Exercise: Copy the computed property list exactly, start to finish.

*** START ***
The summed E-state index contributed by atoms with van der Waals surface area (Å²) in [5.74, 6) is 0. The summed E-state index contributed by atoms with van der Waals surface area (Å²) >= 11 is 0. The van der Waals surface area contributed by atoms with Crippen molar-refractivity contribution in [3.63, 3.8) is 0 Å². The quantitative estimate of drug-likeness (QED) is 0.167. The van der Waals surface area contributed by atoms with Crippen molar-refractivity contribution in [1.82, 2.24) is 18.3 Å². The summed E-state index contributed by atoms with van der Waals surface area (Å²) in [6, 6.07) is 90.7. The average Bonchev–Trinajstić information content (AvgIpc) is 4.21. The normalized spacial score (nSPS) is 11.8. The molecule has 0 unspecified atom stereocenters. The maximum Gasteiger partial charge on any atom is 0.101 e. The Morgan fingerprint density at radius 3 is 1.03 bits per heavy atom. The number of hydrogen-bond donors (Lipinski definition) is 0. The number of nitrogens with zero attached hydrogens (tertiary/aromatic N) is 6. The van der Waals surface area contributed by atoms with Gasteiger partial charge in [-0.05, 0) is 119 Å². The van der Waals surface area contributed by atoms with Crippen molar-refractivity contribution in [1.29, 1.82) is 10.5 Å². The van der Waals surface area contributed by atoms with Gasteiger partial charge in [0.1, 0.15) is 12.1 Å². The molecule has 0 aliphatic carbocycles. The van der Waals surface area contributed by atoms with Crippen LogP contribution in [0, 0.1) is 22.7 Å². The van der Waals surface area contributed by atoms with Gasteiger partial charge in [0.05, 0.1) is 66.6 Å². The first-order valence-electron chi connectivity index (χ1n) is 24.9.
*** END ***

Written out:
The summed E-state index contributed by atoms with van der Waals surface area (Å²) in [5.74, 6) is 0. The summed E-state index contributed by atoms with van der Waals surface area (Å²) >= 11 is 0. The van der Waals surface area contributed by atoms with Crippen molar-refractivity contribution in [3.63, 3.8) is 0 Å². The quantitative estimate of drug-likeness (QED) is 0.167. The van der Waals surface area contributed by atoms with Crippen molar-refractivity contribution in [1.82, 2.24) is 18.3 Å². The summed E-state index contributed by atoms with van der Waals surface area (Å²) in [6, 6.07) is 90.7. The average Bonchev–Trinajstić information content (AvgIpc) is 4.21. The normalized spacial score (nSPS) is 11.8. The molecule has 0 unspecified atom stereocenters. The maximum Gasteiger partial charge on any atom is 0.101 e. The Morgan fingerprint density at radius 3 is 1.03 bits per heavy atom. The number of hydrogen-bond donors (Lipinski definition) is 0. The number of nitrogens with zero attached hydrogens (tertiary/aromatic N) is 6. The van der Waals surface area contributed by atoms with Gasteiger partial charge in [-0.05, 0) is 119 Å². The van der Waals surface area contributed by atoms with Crippen molar-refractivity contribution in [1.29, 1.82) is 10.5 Å². The van der Waals surface area contributed by atoms with Gasteiger partial charge in [0.1, 0.15) is 12.1 Å². The molecule has 0 aliphatic carbocycles. The van der Waals surface area contributed by atoms with Crippen LogP contribution in [0, 0.1) is 22.7 Å². The van der Waals surface area contributed by atoms with Gasteiger partial charge in [0.05, 0.1) is 66.6 Å². The first-order valence-electron chi connectivity index (χ1n) is 24.9.